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The Gold Market
Has the age of gold really returned? Since the start of 2019 the metal gold has seen an increase in its price equal to 9%, to over $1,400 per ounce, a level which it has not reached since 2013. We speak of a “safe haven”, but as has been widely shown its prices are not directly correlated to the American GDP trend, even less so to the main USA Stock Exchange index, the S&P 500.
Much greater is the correlation between the inflation and interest rate trends, the latter of which are doubly linked to the policies adopted by the main central banks. In Europe, given the handover at the helm of the CEB this 31st October from Mario Draghi to the newly-appointed Christine Lagarde (currently at the International Monetary Fund), it seems for the moment fears of a restrictive monetary policy have receded and a further cut in the cost of money borrowing is not even excluded. And in the USA the FED Governor Jerome Powell has given strong signs of cutting taxes in the near future in order to support the American economy.
In these circumstances gold, which does not pay interest rates, continues to be an interesting investment. A very recent report from Goldman Sachs, the American investment firm, has raised the gold target price from $ 1.425 to $ 1.475 per ounce in 12 months; and even if the requests for unemployment benefit in the USA were to continue to decrease, an element which according to economists indicates the final phase of an economic cycle, gold would come back to represent an anti- recessionary “shield” for investors, and less economic stagnation, and so prices may even be pushed up over the peak 2016 prices ($ 1.600 an ounce), given that the ETF investment funds could augment their presence in gold even if only for diversification.
Not only: the central banks are also increasing their investments in gold. According to the World Gold Council report (the main auriferous industrial gold mining companies’ association), in the first 2019 quarter the demand for gold from the central banks jumped up by 68% to 145.5 tons, compared with the same period in 2018. And also the ETF funds have contributed with a 49% increase to 40.3 tons. Only thanks to the central banks and the ETF funds the global demand for gold has
risen by 7% to 1,053.3 tons, given that the demand from the jewelry, electronics, and gold investment (ingots and coins) sectors has remained more or less unaltered.
For the whole of 2019 Goldman Sachs estimates central banks’ gold buying at around 750 tons, compared with 600 in 2018; that is above all for the effect of diversification and reconstruction of gold reserves by Russia (which should acquire 300 tons of gold as against 270 in 2018) and China, which in the months of April and May 2019 has started to increase gold buying to 15 tons a month compared with 10 in the previous months. It is not to be excluded that such operations have been undertaken as a precautionary measure in relation to the protectionist policy initiated by the United States.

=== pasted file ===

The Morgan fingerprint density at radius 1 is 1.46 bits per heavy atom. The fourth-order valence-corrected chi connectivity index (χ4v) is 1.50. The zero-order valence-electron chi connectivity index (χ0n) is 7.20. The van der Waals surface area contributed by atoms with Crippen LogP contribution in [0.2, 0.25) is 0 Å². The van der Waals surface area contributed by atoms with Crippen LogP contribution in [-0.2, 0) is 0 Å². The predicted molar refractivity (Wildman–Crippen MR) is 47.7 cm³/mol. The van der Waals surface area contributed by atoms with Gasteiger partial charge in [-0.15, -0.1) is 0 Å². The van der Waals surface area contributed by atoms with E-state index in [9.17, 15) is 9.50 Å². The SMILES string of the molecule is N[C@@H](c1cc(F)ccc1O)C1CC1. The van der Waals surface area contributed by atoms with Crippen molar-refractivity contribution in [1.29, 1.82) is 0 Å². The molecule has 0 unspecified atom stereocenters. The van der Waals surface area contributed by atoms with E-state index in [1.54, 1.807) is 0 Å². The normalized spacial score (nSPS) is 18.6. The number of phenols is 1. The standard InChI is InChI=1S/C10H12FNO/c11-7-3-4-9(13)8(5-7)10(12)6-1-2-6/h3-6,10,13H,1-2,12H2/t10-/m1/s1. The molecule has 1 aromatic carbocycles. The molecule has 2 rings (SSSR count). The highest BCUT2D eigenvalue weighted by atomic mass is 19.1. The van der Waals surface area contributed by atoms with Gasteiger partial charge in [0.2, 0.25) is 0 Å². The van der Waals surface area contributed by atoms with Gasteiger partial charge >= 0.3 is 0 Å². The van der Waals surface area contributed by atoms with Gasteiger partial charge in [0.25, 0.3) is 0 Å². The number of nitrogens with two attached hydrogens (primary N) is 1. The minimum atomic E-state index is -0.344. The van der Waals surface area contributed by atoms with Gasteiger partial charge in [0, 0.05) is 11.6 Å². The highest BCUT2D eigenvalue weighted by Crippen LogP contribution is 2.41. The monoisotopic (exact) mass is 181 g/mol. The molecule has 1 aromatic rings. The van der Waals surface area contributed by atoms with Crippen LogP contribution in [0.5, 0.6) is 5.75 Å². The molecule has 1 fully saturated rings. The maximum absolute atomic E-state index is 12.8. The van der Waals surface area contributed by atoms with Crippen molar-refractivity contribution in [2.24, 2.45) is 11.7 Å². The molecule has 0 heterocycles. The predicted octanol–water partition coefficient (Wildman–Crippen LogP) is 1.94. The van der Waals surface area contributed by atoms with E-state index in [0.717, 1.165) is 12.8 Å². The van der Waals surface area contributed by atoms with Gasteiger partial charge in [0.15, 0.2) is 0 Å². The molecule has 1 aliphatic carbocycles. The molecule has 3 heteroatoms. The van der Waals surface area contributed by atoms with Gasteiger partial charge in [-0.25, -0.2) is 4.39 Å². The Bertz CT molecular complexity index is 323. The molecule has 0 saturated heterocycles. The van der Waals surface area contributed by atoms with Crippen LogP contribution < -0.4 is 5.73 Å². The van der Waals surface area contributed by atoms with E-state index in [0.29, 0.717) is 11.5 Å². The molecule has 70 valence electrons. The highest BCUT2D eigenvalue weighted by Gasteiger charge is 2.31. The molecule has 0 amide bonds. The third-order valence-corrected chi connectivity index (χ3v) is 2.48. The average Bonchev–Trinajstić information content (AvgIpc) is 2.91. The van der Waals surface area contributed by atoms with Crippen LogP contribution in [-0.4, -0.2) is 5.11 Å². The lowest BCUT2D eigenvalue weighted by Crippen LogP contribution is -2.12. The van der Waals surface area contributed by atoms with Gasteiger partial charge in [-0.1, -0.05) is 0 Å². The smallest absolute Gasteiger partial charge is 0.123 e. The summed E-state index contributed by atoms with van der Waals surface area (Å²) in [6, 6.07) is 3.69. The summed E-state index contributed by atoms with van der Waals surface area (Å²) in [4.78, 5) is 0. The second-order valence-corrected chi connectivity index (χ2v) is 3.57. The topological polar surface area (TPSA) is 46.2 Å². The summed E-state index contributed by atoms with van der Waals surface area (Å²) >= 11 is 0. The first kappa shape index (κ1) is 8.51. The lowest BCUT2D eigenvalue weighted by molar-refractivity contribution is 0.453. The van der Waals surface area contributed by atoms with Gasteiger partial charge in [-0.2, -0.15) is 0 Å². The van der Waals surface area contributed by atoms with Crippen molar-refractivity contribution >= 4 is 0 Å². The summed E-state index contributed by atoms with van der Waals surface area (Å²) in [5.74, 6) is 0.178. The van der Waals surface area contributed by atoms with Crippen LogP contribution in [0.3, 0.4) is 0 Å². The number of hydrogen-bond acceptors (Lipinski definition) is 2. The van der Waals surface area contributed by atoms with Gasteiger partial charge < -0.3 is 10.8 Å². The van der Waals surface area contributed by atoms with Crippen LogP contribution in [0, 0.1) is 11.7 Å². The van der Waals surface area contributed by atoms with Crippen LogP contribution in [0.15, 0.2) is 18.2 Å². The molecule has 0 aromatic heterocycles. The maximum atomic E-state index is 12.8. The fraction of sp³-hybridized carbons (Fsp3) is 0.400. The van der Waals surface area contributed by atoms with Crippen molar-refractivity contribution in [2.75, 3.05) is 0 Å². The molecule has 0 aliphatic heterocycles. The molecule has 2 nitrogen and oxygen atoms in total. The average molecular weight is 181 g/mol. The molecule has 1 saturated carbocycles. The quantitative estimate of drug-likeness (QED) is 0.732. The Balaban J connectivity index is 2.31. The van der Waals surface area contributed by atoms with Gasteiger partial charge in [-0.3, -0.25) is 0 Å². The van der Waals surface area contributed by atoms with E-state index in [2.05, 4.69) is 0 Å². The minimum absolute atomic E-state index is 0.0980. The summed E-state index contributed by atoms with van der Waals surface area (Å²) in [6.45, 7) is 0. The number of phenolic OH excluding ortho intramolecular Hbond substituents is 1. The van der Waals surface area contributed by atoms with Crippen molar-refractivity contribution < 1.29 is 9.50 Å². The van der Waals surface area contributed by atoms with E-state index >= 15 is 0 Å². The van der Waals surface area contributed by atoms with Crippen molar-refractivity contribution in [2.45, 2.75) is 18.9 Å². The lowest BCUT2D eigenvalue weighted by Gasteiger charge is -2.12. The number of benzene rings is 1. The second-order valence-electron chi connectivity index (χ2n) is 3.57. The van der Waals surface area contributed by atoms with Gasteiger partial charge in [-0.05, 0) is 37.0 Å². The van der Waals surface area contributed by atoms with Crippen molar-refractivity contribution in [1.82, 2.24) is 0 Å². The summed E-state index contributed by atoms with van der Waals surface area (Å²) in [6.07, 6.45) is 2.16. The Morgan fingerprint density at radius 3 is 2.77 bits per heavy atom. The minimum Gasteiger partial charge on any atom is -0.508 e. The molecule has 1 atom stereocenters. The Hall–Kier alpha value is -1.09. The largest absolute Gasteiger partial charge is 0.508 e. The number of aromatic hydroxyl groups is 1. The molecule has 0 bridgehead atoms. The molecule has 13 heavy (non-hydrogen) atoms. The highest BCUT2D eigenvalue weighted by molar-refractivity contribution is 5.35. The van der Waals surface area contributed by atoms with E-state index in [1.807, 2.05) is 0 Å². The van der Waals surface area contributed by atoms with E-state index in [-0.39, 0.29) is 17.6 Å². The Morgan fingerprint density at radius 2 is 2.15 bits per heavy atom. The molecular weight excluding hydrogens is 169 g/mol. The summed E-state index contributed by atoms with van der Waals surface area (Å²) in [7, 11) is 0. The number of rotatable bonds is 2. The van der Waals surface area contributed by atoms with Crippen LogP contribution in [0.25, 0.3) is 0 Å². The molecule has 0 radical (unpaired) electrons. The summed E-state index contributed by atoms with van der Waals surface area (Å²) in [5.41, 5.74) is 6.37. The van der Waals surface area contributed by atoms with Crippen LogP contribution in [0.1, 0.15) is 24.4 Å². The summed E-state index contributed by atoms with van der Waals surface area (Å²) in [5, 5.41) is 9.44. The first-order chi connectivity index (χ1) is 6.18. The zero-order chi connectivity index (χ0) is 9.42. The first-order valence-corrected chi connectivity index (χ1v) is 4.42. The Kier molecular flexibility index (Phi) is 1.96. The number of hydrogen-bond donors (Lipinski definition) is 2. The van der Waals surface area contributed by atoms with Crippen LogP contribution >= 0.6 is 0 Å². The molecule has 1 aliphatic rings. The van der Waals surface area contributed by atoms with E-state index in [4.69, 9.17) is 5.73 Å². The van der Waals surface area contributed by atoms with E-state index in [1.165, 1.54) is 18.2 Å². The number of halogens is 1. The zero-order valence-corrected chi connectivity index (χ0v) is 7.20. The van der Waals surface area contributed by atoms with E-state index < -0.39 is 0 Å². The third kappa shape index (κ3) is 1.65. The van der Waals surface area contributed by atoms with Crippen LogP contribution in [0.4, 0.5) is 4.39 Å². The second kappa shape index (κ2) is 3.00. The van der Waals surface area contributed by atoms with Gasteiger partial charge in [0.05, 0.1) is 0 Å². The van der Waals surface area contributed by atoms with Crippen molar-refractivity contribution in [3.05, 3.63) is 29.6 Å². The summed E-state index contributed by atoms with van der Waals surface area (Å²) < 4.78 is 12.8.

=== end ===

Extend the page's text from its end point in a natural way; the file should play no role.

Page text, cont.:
The World Gold Council, in a report dated 11th July 2019, underlines that during periods of effectively negative interest rates, the returns offered by gold are equal to more than double than the medium or long term period. And the FED’s accommodating policy, which may cut taxes more than once before the end of the year, offers good prospects for investments in gold. Many traditional investment instruments, in particular government bonds in countries with high ratings (the United States, Australia, Canada, Denmark, Sweden, Switzerland, Japan), already show negative effective interest rates.
The recent increase from 10% to 12.5% on gold import customs duties surprisingly announced by the Indian government (the last increase happened in 2013) may reduce the overall demand for gold from India, which is the second importer worldwide after China with a 23% share. However this is metal mainly destined for the production of jewelry and not for investment. As for the Reserve Bank of India, after the USA have removed the Indian exemption on aluminum and steel import duties which it previously benefited from, it could, according to Goldman Sachs, follow the route of other central banks towards the gradual increase in gold reserves. If we cannot say that the era of gold has returned, it could instead be that the gold run has.